And these law students had played cricket. They knew how to handle a bat. They weren't always clear on the rules, but they could hit and they quickly got the idea of picking up a ball that was hit to them and throwing it to first base.

Then there was the umpire. Gamal Abdel Nasser himself was calling the game. He had a tough job. On the one hand, he had to play to the home crowd. He'd give them huge breaks and then smile and wave to the fans who cheered him with a really rousing spirit. Of course, the field was ringed with military men training their guns on the spectators, so it was hard to say how much real sentiment was behind those cheers.

But Gamal had to balance out his desire to please the home fans with his desire to placate his American sponsors, who, after all, pumped a lot of money into Egypt. Not that we got any of it. From the moment we landed, Allan was pleading poverty. "We can't afford bottled water. This tour is for your country—building goodwill, promoting baseball internationally. I'm broke. This is costing me a fortune. Do you know how much a good jackal head costs? Your meal allowance is enough for gyros. What more do you need?"

On and on he went. And now we were playing ball in front of the monuments of Egypt and finding ourselves about to be buried with the Pharaohs. We took an early lead, but inning by inning, as the Bedouins got the hang of the game, they closed the gap. In the top of the ninth, Earl got all of his hippo girth into a hanging curveball and socked it to Cheops. We were up by a run. Spahny came to me, his great hangdog face looming out of the big dangling Sphinx ears. "Staff, I'm out of gas. Can you pitch the bottom of this inning?"

I've never turned the ball down. I strode out onto the mound, facing a chorus of mild boos, which Nasser from behind the plate politely quieted with a raised eyebrow. It was hot. My ceramic frog head was broiling. The glue that creased the frog ears ran down my face in fine rivulets. Maybe I could turn this into an advantage. I dabbed some glue on my finger. It wasn't that far off from slippery elm. I threw my first pitch—wild. It would have gone back to the screen, except there wasn't a screen. There was a row of chairs, Allan sitting in one of them.

I mumbled an apology, not that anyone heard it, and kept pitching. It took me a few tosses to see how this melted frog head glue would work out. The first eight pitches were balls. Okay. I've walked the first two batters. So the winning run is now on first base. I'm thinking I've got the hang of this stuff. The next batter strides to the plate. It's Saddam. His thick black moustache is puffing with pride. He points his bat toward Mykerinus, says something in Arabic. Son of a bitch is calling his shot.

Translator yells out to me. "He says this is going to be the mother of all home runs." I'll show him his mother. First pitch I wipe the glue off my hands and get a good grip on a four-seam fastball. It comes in right under that moustache and Saddam ends up with his robed rear on the hot desert sand. He stands, stares out at me. I stare back at him, a pair of frog eyes burning with intensity.

Now he points his bat at me, calls down imprecations, curses, and Arabic phrases that cannot be translated without expectoration. Fine. I lather up the ball with bluish green glue that's now covering my neck. I wind. I pitch.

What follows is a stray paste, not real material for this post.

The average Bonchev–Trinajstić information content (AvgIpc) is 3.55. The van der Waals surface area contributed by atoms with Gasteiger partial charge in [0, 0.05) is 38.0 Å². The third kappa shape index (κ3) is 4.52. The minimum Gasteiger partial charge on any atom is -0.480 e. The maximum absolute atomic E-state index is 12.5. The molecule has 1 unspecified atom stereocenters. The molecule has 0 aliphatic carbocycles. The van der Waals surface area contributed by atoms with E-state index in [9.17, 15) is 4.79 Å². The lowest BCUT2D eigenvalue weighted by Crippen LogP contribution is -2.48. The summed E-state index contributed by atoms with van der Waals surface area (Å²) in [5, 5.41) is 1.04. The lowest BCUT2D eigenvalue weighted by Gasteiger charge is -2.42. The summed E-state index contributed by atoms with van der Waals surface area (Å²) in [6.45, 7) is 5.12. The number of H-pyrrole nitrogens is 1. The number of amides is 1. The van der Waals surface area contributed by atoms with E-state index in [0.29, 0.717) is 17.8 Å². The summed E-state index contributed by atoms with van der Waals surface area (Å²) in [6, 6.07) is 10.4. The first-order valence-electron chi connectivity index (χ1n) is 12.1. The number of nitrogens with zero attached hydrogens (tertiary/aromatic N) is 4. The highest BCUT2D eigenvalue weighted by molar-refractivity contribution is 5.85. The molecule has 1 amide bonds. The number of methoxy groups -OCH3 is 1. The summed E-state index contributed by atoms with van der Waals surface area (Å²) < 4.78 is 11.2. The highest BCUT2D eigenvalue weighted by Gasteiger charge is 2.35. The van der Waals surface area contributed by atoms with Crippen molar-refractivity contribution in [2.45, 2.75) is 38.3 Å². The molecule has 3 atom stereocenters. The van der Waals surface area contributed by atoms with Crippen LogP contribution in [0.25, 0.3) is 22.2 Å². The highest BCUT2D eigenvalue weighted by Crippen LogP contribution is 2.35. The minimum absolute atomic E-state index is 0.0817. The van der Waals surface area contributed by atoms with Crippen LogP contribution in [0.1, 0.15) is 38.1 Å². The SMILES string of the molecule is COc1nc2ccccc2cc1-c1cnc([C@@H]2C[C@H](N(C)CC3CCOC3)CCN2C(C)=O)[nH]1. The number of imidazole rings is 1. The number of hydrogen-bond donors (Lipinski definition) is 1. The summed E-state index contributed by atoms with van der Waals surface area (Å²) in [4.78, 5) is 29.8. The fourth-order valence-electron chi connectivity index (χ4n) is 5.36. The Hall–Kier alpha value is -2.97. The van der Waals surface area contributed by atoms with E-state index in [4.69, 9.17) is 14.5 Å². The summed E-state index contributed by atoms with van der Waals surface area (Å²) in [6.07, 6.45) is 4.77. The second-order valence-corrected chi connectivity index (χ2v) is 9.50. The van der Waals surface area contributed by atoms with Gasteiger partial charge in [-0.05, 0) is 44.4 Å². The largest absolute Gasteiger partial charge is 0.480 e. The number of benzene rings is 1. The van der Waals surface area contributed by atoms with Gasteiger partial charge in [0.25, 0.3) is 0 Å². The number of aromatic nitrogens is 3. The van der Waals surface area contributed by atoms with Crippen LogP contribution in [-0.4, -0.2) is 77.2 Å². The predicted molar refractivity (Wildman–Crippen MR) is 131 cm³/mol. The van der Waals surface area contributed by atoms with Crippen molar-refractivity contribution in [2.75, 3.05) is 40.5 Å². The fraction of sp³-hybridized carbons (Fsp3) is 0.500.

Saddam had the right idea. He was aiming a line drive right at my forehead. But my pitch dipped just enough at just the right time—it avoided the meat of his bat like a heat-seeking missile angles around a Baghdad street—and his line drive became a shooting groundball to third. Colleary, the war god, picked it up. Stepped on the bag. To the green goose at second for two. On to the jackal at first—triple play. Saddam never left the plate. He'd felt the splatter of glue from the ball to his bat to his hands, and he was frozen, trying to wipe his mitts clean of bacteria.

We had won the game. Then the real fun started—because Saddam approached Allan right then and there and demanded payment. He wanted money for the dry cleaning bill for his now sullied Bedouin robe. Allan tried to dismiss him with a grin. Then he tried to dismiss him with a shake of the head. Then by turning his back on him.

That's when Saddam pulled out the gun. I'll tell you, the guy played a pretty good game of baseball for someone who'd been packing heat the whole nine innings. He held that gun up to Allan's head. Demanded two dollars and ninety-five cents, American money. Allan's eyes grew cold behind his big glasses. He glared at Saddam. It was a Mexican standoff, except we weren't in Mexico.

That's when I had my chance. I'd been given the game ball. It was in my hands. A well-placed throw could have changed the course of history. I could have saved us all from years of tyranny by a pea brain. Instead . . .

"Duck, Bud!" I yelled. I hurled a fastball at Saddam's hands, knocking the gun out and saving Allan Selig's life. They've called him "Bud" ever since, in grateful recognition of the occasion when a veteran left-handed frog gave him some divine intervention.

And what thanks did I get? Forty years in upholstery and a lifetime learning the ways of baseball.



STAFF WRITER is not a religious man, but throughout the reign of Bud I, he’s been praying furiously to the baseball gods. Should the Minnesota Twins become World Champions this year, or a vacant Miller Park implode under the weight of a gigantic snowstorm this winter, he’ll know that his prayers have been answered.

© 2002 Elysian Fields Quarterly